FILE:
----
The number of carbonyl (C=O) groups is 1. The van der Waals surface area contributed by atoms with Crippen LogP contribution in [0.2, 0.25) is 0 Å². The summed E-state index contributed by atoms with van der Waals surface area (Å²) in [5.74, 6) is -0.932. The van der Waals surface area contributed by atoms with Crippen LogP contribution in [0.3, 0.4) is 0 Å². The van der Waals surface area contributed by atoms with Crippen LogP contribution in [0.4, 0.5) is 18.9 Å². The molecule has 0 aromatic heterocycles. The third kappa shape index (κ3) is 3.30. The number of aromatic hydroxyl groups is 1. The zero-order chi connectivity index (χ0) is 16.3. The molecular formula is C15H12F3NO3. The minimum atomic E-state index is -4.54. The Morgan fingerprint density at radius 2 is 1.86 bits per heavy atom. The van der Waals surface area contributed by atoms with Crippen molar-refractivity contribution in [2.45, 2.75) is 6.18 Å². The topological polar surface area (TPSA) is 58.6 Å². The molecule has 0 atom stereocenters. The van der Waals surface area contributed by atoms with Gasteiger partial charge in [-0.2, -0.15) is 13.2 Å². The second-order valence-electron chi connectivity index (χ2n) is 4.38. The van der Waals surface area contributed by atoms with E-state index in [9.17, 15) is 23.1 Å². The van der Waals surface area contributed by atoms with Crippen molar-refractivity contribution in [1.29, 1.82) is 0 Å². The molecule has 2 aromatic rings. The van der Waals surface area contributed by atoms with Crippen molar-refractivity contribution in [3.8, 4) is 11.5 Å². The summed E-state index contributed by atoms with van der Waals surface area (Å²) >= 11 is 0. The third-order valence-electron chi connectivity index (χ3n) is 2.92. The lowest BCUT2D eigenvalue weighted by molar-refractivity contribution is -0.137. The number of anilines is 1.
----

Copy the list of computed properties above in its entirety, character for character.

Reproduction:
The number of carbonyl (C=O) groups is 1. The van der Waals surface area contributed by atoms with Crippen LogP contribution in [0.2, 0.25) is 0 Å². The summed E-state index contributed by atoms with van der Waals surface area (Å²) in [5.74, 6) is -0.932. The van der Waals surface area contributed by atoms with Crippen LogP contribution in [0.3, 0.4) is 0 Å². The van der Waals surface area contributed by atoms with Crippen LogP contribution in [0.4, 0.5) is 18.9 Å². The molecule has 0 aromatic heterocycles. The third kappa shape index (κ3) is 3.30. The number of aromatic hydroxyl groups is 1. The zero-order chi connectivity index (χ0) is 16.3. The molecular formula is C15H12F3NO3. The minimum atomic E-state index is -4.54. The Morgan fingerprint density at radius 2 is 1.86 bits per heavy atom. The van der Waals surface area contributed by atoms with Crippen molar-refractivity contribution in [2.45, 2.75) is 6.18 Å². The topological polar surface area (TPSA) is 58.6 Å². The molecule has 0 atom stereocenters. The van der Waals surface area contributed by atoms with Gasteiger partial charge in [-0.2, -0.15) is 13.2 Å². The second-order valence-electron chi connectivity index (χ2n) is 4.38. The van der Waals surface area contributed by atoms with E-state index in [9.17, 15) is 23.1 Å². The van der Waals surface area contributed by atoms with Crippen molar-refractivity contribution in [1.29, 1.82) is 0 Å². The molecule has 2 aromatic rings. The van der Waals surface area contributed by atoms with Crippen molar-refractivity contribution in [3.8, 4) is 11.5 Å². The summed E-state index contributed by atoms with van der Waals surface area (Å²) >= 11 is 0. The third-order valence-electron chi connectivity index (χ3n) is 2.92. The lowest BCUT2D eigenvalue weighted by molar-refractivity contribution is -0.137. The number of anilines is 1.